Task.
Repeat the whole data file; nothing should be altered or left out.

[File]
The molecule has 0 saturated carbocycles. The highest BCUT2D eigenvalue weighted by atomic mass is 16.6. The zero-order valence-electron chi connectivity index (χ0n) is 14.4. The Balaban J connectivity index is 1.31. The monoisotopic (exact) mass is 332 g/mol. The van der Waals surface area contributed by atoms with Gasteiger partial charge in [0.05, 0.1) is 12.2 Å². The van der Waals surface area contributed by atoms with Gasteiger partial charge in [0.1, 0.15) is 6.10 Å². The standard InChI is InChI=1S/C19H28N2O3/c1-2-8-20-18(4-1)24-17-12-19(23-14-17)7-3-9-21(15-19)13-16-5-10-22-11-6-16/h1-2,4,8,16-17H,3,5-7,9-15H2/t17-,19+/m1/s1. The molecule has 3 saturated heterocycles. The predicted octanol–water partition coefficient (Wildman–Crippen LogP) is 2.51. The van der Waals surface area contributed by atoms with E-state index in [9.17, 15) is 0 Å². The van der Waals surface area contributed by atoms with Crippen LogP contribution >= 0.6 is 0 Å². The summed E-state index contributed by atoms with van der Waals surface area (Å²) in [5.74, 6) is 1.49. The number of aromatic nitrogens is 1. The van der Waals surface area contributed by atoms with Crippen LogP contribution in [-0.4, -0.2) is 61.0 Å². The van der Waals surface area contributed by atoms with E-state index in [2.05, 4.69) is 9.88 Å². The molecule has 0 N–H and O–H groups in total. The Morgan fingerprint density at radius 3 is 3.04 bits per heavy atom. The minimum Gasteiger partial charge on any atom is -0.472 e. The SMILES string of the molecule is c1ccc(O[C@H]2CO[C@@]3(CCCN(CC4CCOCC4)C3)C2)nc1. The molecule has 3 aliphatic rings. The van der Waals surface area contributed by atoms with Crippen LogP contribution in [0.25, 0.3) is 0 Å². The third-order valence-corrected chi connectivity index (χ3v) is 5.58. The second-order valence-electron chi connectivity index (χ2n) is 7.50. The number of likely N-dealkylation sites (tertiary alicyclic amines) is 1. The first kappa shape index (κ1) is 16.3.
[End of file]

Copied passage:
The molecule has 0 saturated carbocycles. The highest BCUT2D eigenvalue weighted by atomic mass is 16.6. The zero-order valence-electron chi connectivity index (χ0n) is 14.4. The Balaban J connectivity index is 1.31. The monoisotopic (exact) mass is 332 g/mol. The van der Waals surface area contributed by atoms with Gasteiger partial charge in [0.05, 0.1) is 12.2 Å². The van der Waals surface area contributed by atoms with Gasteiger partial charge in [0.1, 0.15) is 6.10 Å². The standard InChI is InChI=1S/C19H28N2O3/c1-2-8-20-18(4-1)24-17-12-19(23-14-17)7-3-9-21(15-19)13-16-5-10-22-11-6-16/h1-2,4,8,16-17H,3,5-7,9-15H2/t17-,19+/m1/s1. The molecule has 3 saturated heterocycles. The predicted octanol–water partition coefficient (Wildman–Crippen LogP) is 2.51. The van der Waals surface area contributed by atoms with E-state index in [9.17, 15) is 0 Å². The van der Waals surface area contributed by atoms with Crippen LogP contribution >= 0.6 is 0 Å². The summed E-state index contributed by atoms with van der Waals surface area (Å²) in [5.74, 6) is 1.49. The number of aromatic nitrogens is 1. The van der Waals surface area contributed by atoms with Crippen LogP contribution in [-0.4, -0.2) is 61.0 Å². The van der Waals surface area contributed by atoms with E-state index in [2.05, 4.69) is 9.88 Å². The molecule has 0 N–H and O–H groups in total. The Morgan fingerprint density at radius 3 is 3.04 bits per heavy atom. The minimum Gasteiger partial charge on any atom is -0.472 e. The SMILES string of the molecule is c1ccc(O[C@H]2CO[C@@]3(CCCN(CC4CCOCC4)C3)C2)nc1. The molecule has 3 aliphatic rings. The van der Waals surface area contributed by atoms with Crippen LogP contribution in [0.25, 0.3) is 0 Å². The third-order valence-corrected chi connectivity index (χ3v) is 5.58. The second-order valence-electron chi connectivity index (χ2n) is 7.50. The number of likely N-dealkylation sites (tertiary alicyclic amines) is 1. The first kappa shape index (κ1) is 16.3.